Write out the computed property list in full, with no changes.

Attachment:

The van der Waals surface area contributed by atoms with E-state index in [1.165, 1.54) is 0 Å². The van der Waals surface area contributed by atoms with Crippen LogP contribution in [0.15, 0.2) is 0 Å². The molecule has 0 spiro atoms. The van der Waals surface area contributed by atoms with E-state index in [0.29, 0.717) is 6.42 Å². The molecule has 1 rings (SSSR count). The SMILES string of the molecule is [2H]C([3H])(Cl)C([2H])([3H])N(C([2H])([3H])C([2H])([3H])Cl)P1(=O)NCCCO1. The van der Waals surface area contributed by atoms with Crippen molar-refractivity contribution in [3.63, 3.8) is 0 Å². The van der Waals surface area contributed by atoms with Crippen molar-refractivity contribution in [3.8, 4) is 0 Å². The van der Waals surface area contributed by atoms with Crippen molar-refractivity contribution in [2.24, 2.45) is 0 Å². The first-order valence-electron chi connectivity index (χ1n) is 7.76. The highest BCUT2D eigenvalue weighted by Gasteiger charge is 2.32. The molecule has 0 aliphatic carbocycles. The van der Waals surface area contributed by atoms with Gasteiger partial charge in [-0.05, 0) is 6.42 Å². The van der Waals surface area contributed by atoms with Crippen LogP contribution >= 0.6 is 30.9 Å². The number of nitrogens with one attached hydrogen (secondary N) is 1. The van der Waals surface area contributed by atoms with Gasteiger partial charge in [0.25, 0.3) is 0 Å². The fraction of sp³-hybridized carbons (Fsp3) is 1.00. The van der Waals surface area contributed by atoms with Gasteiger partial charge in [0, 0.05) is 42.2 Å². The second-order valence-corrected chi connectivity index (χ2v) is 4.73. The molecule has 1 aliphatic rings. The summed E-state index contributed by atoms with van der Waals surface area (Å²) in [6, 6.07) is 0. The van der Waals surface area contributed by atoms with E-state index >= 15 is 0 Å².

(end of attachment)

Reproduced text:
The van der Waals surface area contributed by atoms with E-state index in [1.165, 1.54) is 0 Å². The van der Waals surface area contributed by atoms with Crippen LogP contribution in [0.15, 0.2) is 0 Å². The molecule has 0 spiro atoms. The van der Waals surface area contributed by atoms with E-state index in [0.29, 0.717) is 6.42 Å². The molecule has 1 rings (SSSR count). The SMILES string of the molecule is [2H]C([3H])(Cl)C([2H])([3H])N(C([2H])([3H])C([2H])([3H])Cl)P1(=O)NCCCO1. The van der Waals surface area contributed by atoms with Crippen molar-refractivity contribution in [3.63, 3.8) is 0 Å². The van der Waals surface area contributed by atoms with Crippen molar-refractivity contribution in [3.8, 4) is 0 Å². The van der Waals surface area contributed by atoms with Crippen molar-refractivity contribution in [2.24, 2.45) is 0 Å². The first-order valence-electron chi connectivity index (χ1n) is 7.76. The highest BCUT2D eigenvalue weighted by Gasteiger charge is 2.32. The molecule has 0 aliphatic carbocycles. The van der Waals surface area contributed by atoms with Gasteiger partial charge in [-0.05, 0) is 6.42 Å². The van der Waals surface area contributed by atoms with Crippen LogP contribution >= 0.6 is 30.9 Å². The number of nitrogens with one attached hydrogen (secondary N) is 1. The van der Waals surface area contributed by atoms with Gasteiger partial charge in [0.25, 0.3) is 0 Å². The fraction of sp³-hybridized carbons (Fsp3) is 1.00. The van der Waals surface area contributed by atoms with Gasteiger partial charge in [0, 0.05) is 42.2 Å². The second-order valence-corrected chi connectivity index (χ2v) is 4.73. The molecule has 1 aliphatic rings. The summed E-state index contributed by atoms with van der Waals surface area (Å²) in [6, 6.07) is 0. The van der Waals surface area contributed by atoms with E-state index >= 15 is 0 Å².